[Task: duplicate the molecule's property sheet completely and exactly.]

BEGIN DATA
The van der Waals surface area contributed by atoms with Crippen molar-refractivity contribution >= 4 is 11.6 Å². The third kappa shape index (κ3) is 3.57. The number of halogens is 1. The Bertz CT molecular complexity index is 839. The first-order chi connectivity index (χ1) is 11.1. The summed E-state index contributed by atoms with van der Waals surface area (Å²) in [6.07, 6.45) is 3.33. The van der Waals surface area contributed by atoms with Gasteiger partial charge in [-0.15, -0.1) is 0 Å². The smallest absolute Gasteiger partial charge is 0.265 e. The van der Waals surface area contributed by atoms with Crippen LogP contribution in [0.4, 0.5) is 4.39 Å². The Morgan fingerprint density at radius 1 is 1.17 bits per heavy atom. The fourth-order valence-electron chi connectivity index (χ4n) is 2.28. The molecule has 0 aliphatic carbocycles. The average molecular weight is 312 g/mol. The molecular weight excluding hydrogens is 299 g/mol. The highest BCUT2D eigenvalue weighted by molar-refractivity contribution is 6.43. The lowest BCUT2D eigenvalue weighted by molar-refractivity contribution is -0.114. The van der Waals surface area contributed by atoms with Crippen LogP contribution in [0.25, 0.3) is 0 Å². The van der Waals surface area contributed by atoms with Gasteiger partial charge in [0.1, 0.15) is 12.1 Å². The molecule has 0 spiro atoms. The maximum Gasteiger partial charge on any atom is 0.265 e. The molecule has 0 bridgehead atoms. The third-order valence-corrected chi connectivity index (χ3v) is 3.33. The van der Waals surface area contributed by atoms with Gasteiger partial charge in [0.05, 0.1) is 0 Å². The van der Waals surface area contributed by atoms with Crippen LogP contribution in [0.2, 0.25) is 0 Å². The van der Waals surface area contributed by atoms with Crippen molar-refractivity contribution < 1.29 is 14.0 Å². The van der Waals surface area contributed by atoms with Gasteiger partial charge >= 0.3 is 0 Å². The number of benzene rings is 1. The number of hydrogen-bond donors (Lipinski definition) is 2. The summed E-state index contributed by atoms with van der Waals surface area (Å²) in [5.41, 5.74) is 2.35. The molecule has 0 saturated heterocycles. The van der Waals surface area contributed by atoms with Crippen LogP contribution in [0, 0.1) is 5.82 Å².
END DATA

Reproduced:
The van der Waals surface area contributed by atoms with Crippen molar-refractivity contribution >= 4 is 11.6 Å². The third kappa shape index (κ3) is 3.57. The number of halogens is 1. The Bertz CT molecular complexity index is 839. The first-order chi connectivity index (χ1) is 11.1. The summed E-state index contributed by atoms with van der Waals surface area (Å²) in [6.07, 6.45) is 3.33. The van der Waals surface area contributed by atoms with Gasteiger partial charge in [-0.15, -0.1) is 0 Å². The smallest absolute Gasteiger partial charge is 0.265 e. The van der Waals surface area contributed by atoms with Crippen LogP contribution in [0.4, 0.5) is 4.39 Å². The Morgan fingerprint density at radius 1 is 1.17 bits per heavy atom. The fourth-order valence-electron chi connectivity index (χ4n) is 2.28. The molecule has 0 aliphatic carbocycles. The average molecular weight is 312 g/mol. The molecular weight excluding hydrogens is 299 g/mol. The highest BCUT2D eigenvalue weighted by molar-refractivity contribution is 6.43. The lowest BCUT2D eigenvalue weighted by molar-refractivity contribution is -0.114. The van der Waals surface area contributed by atoms with Crippen LogP contribution in [0.25, 0.3) is 0 Å². The van der Waals surface area contributed by atoms with Gasteiger partial charge in [0.1, 0.15) is 12.1 Å². The molecule has 0 spiro atoms. The maximum Gasteiger partial charge on any atom is 0.265 e. The molecule has 0 bridgehead atoms. The third-order valence-corrected chi connectivity index (χ3v) is 3.33. The van der Waals surface area contributed by atoms with Gasteiger partial charge in [0.05, 0.1) is 0 Å². The van der Waals surface area contributed by atoms with Crippen LogP contribution in [0.2, 0.25) is 0 Å². The van der Waals surface area contributed by atoms with Crippen molar-refractivity contribution < 1.29 is 14.0 Å². The van der Waals surface area contributed by atoms with Gasteiger partial charge >= 0.3 is 0 Å². The number of benzene rings is 1. The number of hydrogen-bond donors (Lipinski definition) is 2. The summed E-state index contributed by atoms with van der Waals surface area (Å²) in [5.41, 5.74) is 2.35. The molecule has 0 saturated heterocycles. The van der Waals surface area contributed by atoms with Crippen LogP contribution in [0, 0.1) is 5.82 Å².